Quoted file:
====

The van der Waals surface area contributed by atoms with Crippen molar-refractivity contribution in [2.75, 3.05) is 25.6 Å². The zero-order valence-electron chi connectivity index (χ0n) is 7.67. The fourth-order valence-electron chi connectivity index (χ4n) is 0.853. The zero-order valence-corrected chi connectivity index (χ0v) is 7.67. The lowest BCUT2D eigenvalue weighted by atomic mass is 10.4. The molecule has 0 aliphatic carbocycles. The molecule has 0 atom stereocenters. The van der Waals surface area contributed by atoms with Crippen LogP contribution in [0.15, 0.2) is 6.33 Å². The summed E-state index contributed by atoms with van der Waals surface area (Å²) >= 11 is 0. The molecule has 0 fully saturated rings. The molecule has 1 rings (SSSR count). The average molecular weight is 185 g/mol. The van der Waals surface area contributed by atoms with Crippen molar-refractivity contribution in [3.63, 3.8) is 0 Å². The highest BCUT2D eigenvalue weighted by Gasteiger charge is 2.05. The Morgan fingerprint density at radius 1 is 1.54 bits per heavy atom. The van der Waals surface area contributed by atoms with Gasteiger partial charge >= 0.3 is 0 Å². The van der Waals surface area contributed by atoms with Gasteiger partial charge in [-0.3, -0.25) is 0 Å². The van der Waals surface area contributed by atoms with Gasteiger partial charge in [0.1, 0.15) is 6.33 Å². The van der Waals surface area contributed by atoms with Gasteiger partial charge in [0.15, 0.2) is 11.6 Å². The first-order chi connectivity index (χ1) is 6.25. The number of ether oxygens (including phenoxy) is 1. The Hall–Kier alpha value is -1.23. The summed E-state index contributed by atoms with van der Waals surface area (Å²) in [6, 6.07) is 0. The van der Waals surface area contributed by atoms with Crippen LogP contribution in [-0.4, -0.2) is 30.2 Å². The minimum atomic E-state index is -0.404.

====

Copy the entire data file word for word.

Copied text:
The van der Waals surface area contributed by atoms with Crippen molar-refractivity contribution in [2.75, 3.05) is 25.6 Å². The zero-order valence-electron chi connectivity index (χ0n) is 7.67. The fourth-order valence-electron chi connectivity index (χ4n) is 0.853. The zero-order valence-corrected chi connectivity index (χ0v) is 7.67. The lowest BCUT2D eigenvalue weighted by atomic mass is 10.4. The molecule has 0 aliphatic carbocycles. The molecule has 0 atom stereocenters. The van der Waals surface area contributed by atoms with Crippen LogP contribution in [0.15, 0.2) is 6.33 Å². The summed E-state index contributed by atoms with van der Waals surface area (Å²) >= 11 is 0. The molecule has 0 fully saturated rings. The molecule has 1 rings (SSSR count). The average molecular weight is 185 g/mol. The van der Waals surface area contributed by atoms with Crippen molar-refractivity contribution in [3.63, 3.8) is 0 Å². The highest BCUT2D eigenvalue weighted by Gasteiger charge is 2.05. The Morgan fingerprint density at radius 1 is 1.54 bits per heavy atom. The van der Waals surface area contributed by atoms with Gasteiger partial charge >= 0.3 is 0 Å². The van der Waals surface area contributed by atoms with Gasteiger partial charge in [-0.3, -0.25) is 0 Å². The van der Waals surface area contributed by atoms with Gasteiger partial charge in [0.1, 0.15) is 6.33 Å². The van der Waals surface area contributed by atoms with Gasteiger partial charge in [0.15, 0.2) is 11.6 Å². The first-order chi connectivity index (χ1) is 6.25. The number of ether oxygens (including phenoxy) is 1. The Hall–Kier alpha value is -1.23. The summed E-state index contributed by atoms with van der Waals surface area (Å²) in [6, 6.07) is 0. The van der Waals surface area contributed by atoms with Crippen LogP contribution in [-0.4, -0.2) is 30.2 Å². The minimum atomic E-state index is -0.404.